Lenovo's Yoga 900 Home All-in-One Lies Flat for Family Gaming

Lighter, slimmer and rebranded, Lenovo's lay-flat, all-in-one PC formerly known as the Horizon IdeaCentre is now the Yoga Home 900. Available at the end of October for a starting price of $1,549, the Yoga Home will ship with an Intel Core i5-5200U processor with 8GB of RAM, a 256GB SSD and a discrete Nvidia GT940 GPU with 2GB.

The Yoga Home 900 is a jack of all trades and a master of some, offering enough power for productivity and multitasking as well as a quick game of air hockey with the family when the device is in tabletop mode. Lenovo is promising approximately 3 hours of battery life, which might not seem like much, but makes sense as it won't be traveling farther than a few rooms in your home. 


For such a large device, the Yoga Home 900 is shockingly slim at 0.37-inches thick. That's much thinner than its predecessor the 26.3 x 16.1 x 0.8-inch Lenovo Horizon 27. The Home 900's rear is made from sparkling silver metal that's lovely to behold. Similar to previous models, the Home 900 features a rear kickstand that enables the device to stand up on an angle. However gently pressing down on the device will cause the stand to lay flat, transforming the All-in-One into a huge tablet.

Focusing on portability, Yoga Home 900 weighs in at 16.75 pounds. That's not necessarily the lightest device, but it's enough to allow most people to carry the tablet from room to room with little to no fuss.


In spite of the new name, the Yoga Home 900 has retained the 27-inch, 1920 x 1080 display of its ancestors, which is fine by me. The full HD touchscreen was quick and responsive, letting me rearrange a few photo positions with a flick of the wrist. The responsiveness is especially important, since the all-in-one is designed to be used by multiple people simultaneously.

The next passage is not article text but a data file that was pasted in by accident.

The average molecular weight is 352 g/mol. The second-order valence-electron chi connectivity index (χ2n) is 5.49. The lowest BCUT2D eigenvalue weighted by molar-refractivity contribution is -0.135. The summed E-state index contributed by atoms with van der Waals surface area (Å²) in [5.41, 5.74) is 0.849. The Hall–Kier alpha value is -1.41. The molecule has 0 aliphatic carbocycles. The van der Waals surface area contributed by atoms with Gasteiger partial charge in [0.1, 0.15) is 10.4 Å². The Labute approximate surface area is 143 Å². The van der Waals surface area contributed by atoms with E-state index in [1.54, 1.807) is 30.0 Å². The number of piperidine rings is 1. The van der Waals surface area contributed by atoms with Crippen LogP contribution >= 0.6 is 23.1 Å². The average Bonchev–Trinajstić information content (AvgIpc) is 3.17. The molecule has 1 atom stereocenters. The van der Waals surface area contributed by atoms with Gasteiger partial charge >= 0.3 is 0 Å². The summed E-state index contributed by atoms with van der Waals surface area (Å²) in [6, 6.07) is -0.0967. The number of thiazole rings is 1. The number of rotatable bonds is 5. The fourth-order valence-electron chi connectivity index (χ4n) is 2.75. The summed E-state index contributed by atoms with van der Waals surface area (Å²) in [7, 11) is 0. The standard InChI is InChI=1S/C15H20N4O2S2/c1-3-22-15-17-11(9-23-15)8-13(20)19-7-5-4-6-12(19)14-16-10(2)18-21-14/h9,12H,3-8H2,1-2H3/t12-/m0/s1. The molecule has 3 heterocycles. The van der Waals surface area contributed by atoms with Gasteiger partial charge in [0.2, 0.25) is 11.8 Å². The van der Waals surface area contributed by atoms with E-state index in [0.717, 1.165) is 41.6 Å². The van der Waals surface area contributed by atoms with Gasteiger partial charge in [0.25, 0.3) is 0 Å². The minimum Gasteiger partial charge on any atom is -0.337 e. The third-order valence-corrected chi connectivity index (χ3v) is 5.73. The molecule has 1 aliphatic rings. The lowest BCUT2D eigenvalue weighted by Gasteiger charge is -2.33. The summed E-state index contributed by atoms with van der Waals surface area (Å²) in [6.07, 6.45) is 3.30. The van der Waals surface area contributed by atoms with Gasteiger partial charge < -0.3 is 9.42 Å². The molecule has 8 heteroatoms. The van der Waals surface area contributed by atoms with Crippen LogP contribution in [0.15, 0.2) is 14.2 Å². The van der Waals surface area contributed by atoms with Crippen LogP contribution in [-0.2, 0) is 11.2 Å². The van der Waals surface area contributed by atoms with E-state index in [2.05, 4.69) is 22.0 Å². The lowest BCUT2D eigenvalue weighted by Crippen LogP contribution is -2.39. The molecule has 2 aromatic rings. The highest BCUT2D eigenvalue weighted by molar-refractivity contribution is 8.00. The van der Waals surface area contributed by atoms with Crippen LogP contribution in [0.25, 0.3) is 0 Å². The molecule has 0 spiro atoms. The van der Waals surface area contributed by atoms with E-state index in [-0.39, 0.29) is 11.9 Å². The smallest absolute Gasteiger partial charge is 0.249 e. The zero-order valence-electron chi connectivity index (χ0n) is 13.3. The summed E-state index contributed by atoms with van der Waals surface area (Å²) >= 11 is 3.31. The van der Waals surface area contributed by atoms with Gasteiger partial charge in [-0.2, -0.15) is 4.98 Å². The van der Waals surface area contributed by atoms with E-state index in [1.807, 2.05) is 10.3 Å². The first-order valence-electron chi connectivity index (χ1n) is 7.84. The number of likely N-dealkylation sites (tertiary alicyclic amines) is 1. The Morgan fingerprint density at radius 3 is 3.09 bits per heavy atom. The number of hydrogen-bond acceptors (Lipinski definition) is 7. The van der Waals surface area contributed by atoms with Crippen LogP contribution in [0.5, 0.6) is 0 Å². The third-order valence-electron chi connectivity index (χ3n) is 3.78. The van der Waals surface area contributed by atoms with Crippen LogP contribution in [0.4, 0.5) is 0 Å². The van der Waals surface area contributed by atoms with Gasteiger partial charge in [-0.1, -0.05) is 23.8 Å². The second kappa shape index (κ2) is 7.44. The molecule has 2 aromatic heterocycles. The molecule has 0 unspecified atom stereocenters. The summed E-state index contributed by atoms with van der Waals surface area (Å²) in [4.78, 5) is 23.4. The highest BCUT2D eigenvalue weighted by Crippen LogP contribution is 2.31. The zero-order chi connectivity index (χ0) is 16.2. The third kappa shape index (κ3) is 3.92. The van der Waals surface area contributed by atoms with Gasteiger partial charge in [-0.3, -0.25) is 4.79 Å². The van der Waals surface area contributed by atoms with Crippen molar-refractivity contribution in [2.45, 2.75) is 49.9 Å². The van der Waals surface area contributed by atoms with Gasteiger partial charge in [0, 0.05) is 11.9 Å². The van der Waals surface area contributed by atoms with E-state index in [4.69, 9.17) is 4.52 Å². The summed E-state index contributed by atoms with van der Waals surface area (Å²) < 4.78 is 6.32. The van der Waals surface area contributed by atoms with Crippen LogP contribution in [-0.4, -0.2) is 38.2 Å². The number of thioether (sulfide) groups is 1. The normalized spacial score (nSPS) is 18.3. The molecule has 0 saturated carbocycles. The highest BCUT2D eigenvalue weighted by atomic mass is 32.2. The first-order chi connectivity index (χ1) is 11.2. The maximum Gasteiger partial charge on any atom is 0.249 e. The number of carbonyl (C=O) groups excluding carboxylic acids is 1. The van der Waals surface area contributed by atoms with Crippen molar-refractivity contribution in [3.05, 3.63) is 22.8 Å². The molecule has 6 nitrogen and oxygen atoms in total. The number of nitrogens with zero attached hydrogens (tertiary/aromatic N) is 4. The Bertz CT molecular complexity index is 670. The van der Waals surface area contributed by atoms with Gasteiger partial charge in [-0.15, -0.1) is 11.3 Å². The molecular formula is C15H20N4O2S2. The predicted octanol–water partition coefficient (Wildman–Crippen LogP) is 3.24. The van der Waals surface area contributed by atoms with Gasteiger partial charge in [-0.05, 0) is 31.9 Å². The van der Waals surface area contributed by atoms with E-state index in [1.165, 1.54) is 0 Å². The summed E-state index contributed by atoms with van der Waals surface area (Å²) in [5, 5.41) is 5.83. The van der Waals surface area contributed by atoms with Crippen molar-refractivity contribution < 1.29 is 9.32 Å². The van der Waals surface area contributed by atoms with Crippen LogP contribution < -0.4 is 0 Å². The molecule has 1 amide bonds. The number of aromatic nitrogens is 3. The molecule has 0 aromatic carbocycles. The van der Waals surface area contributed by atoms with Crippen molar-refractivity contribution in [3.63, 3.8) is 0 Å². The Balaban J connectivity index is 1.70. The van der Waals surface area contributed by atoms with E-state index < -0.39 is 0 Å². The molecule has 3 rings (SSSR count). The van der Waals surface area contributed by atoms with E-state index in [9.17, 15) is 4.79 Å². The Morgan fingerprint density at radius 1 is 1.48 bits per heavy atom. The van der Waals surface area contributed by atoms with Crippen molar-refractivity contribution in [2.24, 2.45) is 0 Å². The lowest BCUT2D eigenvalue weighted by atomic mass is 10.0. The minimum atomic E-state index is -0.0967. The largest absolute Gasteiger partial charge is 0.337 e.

In a brief hands-on, we saw that the Yoga Home 900's panel produces bright colors with crisp detail. But I'll reserve my final judgment until we get the all-in-one in house and test it with our light meter.

MORE: Best All-in-One PCs


Lenovo's tabletop Aura interface is the highlight of this rebranded line of products. Activated when the all-in-one lays flat, Aura focuses on multimedia content. This time around, Aura will be relying on the Windows Store instead of a dedicated Lenovo showcase to keep a steady supply of content available. As always, your main means of interacting with Aura is the large ring in the center of the display with icons for games, music, photos and education, which reveals a cache of interactive student content.  

Tapping an icon on the ring displays each piece of available content in a wraparound carousel. You can drag content off of the carousel onto the display for better access. For example, pulling an image from the carousel let me view all the images in a miniature slideshow. Your smartphone can even get in on the action, letting you drag and drop content from your device onto the Yoga Home 900 and vice versa.

Eventually all that content will even overwhelm a 27-inch display. For those moments, the Aura's gestures are there to do a little bit of crowd control. During my test, opening one hand on the display sent everything flying to the borders. Pinching my fingers together returned everything to its original position. It's a seamless action that's sure to draw a few oohs and ahhs.

MORE: Lenovo Horizon 2s All-in-One PC Review

Bottom Line

Lenovo continues to raise the bar for family computing in an all-in-one solution. The Yoga Home 900 is incredibly slim for a system packing a Core i5 processor and Nvidia GPU. Aura's still the focal point of the system and with good reason.

By virtue of changing the device's position, you get a totally new interface that's separate from Windows and delivers a slew activities that are sure to keep a family with young children entertained for hours. And when you're done playing with the family, you've got a machine powerful enough to stream movies and work on a few reports.

Sherri L. Smith

Sherri L. Smith has been cranking out product reviews for Laptopmag.com since 2011. In that time, she's reviewed more than her share of laptops, tablets, smartphones and everything in between. The resident gamer and audio junkie, Sherri was previously a managing editor for Black Web 2.0 and contributed to BET.Com and Popgadget.